Bad passive voice advice from Strunk and White

Bad passive voice advice from Strunk and White

Although I can be a stickler for grammar (a tendency that I do my best to keep in check in non-teaching/blogging/grammar book-writing) life), there are nevertheless a handful of “rules” that I really and truly could not care less about. Among them are split infinitives (a ridiculous attempt to treat English like a purely Latin-based language that fails to take its Germanic roots into account); the use of “they” to refer to a singular noun when gender is not specified (no, “he” is not actually neutral, and seeing it used that way increasingly feels like an anachronism); and the prohibition against the passive voice.

The passive voice, in case you’re unfamiliar with the term, involves flipping the subject and object of a sentence around to emphasize that an action was performed by someone/something, e.g “The man drank the water,” becomes “The water was drunk by the man.” It is also possible to omit the “by” part and simply say “The water was drunk,” the implication clearly being that it was drunk by someone.

On the SAT and the ACT, answers that contain passive constructions are almost always wrong, if for no reason other than that they tend to be unnecessarily wordy and awkward. And in fact, passive constructions are by definition wordier than active ones. The awkward part… Well, that’s up for debate.

The use of the passive voice is an issue that blurs the line between grammar and style; there are instances in which the passive creates wordy, awkward horrors, but there are also cases in which it is useful to create a particular emphasis. For example, most people would never even be tempted to say “The car keys were lost by my mother.” On the other hand, it sounds perfectly normal to say “The bill was passed by Congress yesterday” — the emphasis is on the fact that the bill went through.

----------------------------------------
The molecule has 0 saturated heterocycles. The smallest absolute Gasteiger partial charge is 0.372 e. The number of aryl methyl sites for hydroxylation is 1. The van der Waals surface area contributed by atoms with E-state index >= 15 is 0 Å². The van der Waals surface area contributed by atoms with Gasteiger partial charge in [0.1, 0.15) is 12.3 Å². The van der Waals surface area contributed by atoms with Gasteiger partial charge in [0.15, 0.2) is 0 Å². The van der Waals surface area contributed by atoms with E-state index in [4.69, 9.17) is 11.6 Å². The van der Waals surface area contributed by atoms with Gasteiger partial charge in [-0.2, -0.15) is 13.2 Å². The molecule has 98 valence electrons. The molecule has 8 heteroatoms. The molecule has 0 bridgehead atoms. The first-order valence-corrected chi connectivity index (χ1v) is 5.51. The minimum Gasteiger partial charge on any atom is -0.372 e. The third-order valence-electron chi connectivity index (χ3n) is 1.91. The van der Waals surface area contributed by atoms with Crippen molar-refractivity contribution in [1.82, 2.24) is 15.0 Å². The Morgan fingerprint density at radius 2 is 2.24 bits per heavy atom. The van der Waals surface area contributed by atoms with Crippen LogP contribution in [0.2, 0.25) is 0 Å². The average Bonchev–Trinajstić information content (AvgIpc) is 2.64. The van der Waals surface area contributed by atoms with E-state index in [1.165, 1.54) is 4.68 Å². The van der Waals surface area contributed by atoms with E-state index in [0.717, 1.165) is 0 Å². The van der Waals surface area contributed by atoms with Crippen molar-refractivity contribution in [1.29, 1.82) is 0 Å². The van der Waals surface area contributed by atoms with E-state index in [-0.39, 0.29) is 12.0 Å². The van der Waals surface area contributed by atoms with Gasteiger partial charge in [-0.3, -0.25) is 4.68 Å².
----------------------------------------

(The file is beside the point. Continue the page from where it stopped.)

I always assumed that the “no passive” rule was simply something that had been cooked up a couple of centuries ago by linguistic purists (much like the “no split infinitives rule”) and handed down from masters to disciples through the ages. In this case, however, “through the ages” means more like “since the 1950s,” more specifically since the popularization of The Elements of Style.

Now, I confess to having a soft spot for Strunk and White’s chef d’oeuvre. It was the first grammar book I used in high school  English class (we were handed copies in September and instructed to memorize it — progressive education this was not), and it introduced me to all sorts of wonders like non-essential clauses and the requisite semicolon before “however” at the start of a clause.

As I recently discovered, though, Strunk and White got some things wrong. As is, major, big-time, crash and burn wrong. (In my own defense, I haven’t looked at the book in years). I knew that some people had “issues” with the “little book” — to put it diplomatically — but I always wrote that off as a matter of personal taste. Then, a couple of days ago, I stumbled across Geoffrey Pullum’s delightfully titled Chronicle Review article “Fifty Years of Stupid Grammar Advice,” in which the author takes it upon himself to enumerate the ways in which Strunk and White managed to mangle their explanation of the passive voice. Indeed, they barely understood it themselves.

As Pullum points out:

What concerns me is that the bias against the passive is being retailed by a pair of authors so grammatically clueless that they don’t know what is a passive construction and what isn’t. Of the four pairs of examples offered to show readers what to avoid and how to correct it, a staggering three out of the four are mistaken diagnoses. “At dawn the crowing of a rooster could be heard” is correctly identified as a passive clause, but the other three are all errors: